With respect to whether such means are "wrongful, " we have made clear that the use of actual or threatened violence or force is "inherently wrongful, " United States v. Sturm, 870 F.2d 769, 773 (1st Cir. 1989), as is the use of fear of physical harm. Kattar, 840 F.2d at 123. Fear of economic loss, however, is also a type of fear. Rivera-Rangel, 396 F.3d at 483. But because fear of economic harm is a part of many legitimate business transactions, see Brokerage Concepts, Inc. v. U.S. Healthcare, Inc., 140 F.3d 494, 503, 509 (3d Cir. 1998), the use of economic fear is not necessarily "wrongful" for Hobbs Act purposes. Kattar, 840 F.2d at 123. The use of economic fear is rendered wrongful under the Hobbs Act, however, "when employed to achieve a wrongful purpose." Id. (quoting United States v. Clemente, 640 F.2d 1069, 1077 (2d Cir. 1981)). Thus, we have held that "the use of legitimate economic threats" to procure property is "wrongful" under the Hobbs Act "only if the defendant has no claim of right to that property" and knew as much. Sturm, 870 F.2d at 773-74.

         C. "Property"

         Also at issue in this case is how the Hobbs Act defines property. The indictment in this case alleges that each defendant extorted fellow union members of (1) wages and benefits and (2) rights to participate in union affairs.

         The Supreme Court has refined the property element of the Hobbs Act by focusing on the word "obtain, " emphasizing that extortion under the Act requires not only that a victim be deprived of his or her property, but also that the perpetrator acquire it. Scheidler v. Nat'l Org. for Women, Inc., 537 U.S. 393, 403-404 (2003). Thus, in order to commit Hobbs Act extortion an individual "must 'obtain' property from another party." Id. at 404. Scheidler involved allegations that a group of anti-abortion activists committed various acts in attempts to "shut down" abortion clinics. Id. at 398. There was no dispute that this group "interfered with, disrupted, and in some instances completely deprived respondents of their ability to exercise their property rights" in various ways including via criminal acts. Id. at 404. However, the Supreme Court held that these acts were not extortion because even when the activists succeeded at "shutting down" an abortion clinic, they "did not 'obtain' [the clinic's] property" and they "neither pursued nor received 'something of value from' respondents that they could exercise, transfer, or sell." Id. at 405 (quoting United States v. Nardello, 393 U.S. 286, 290 (1969)).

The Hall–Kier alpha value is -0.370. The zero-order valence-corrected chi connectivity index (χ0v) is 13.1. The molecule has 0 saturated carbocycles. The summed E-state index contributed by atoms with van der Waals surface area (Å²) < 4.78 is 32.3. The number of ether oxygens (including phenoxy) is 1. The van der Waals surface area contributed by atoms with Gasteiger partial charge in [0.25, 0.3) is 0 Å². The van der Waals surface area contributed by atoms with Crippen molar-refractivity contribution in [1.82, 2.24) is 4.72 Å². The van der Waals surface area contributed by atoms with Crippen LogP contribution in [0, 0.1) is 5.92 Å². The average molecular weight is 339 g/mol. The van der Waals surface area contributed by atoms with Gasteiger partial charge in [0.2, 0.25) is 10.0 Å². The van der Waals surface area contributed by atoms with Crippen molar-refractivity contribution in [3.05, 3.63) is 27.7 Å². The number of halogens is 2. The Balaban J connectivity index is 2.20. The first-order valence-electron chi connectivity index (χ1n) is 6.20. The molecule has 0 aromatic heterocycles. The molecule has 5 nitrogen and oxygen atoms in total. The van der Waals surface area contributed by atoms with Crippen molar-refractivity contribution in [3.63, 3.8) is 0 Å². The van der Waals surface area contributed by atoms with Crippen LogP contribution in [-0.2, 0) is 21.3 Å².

The Court found that if the requirement that the property be obtained were eliminated, the result would be to collapse the distinctions between extortion and the "separate crime of coercion." Id. Coercion involves "the use of force or threat of force to restrict another's freedom of action" and, at the time the Hobbs Act was passed by Congress, was seen "as a separate, and lesser, offense than extortion." Id. The fact that when Congress drafted the Hobbs Act it omitted coercion provides strong evidence that the lesser offense (coercion) was not to be included within the meaning of the greater offense (extortion) in the Hobbs Act. Id. at 406.

         The Court further refined this definition in Sekhar v. United States, holding that obtaining property "requires that the victim 'part with' his property and that the extortionist 'gain possession' of it." 133 S.Ct. 2720, 2725 (2013) (quoting Scheidler, 537 U.S. at 403 n.8) (internal citation omitted). The key, according to Sekhar, is that "[t]he property extorted must therefore be transferable -- that is, capable of passing from one person to another." Id. at 2725.

         III. EXTORTION OF NONUNION COMPANIES

         A. Background

         Burhoe and Perry each faced numerous counts of alleged extortion of nonunion companies. In each instance the indictment ...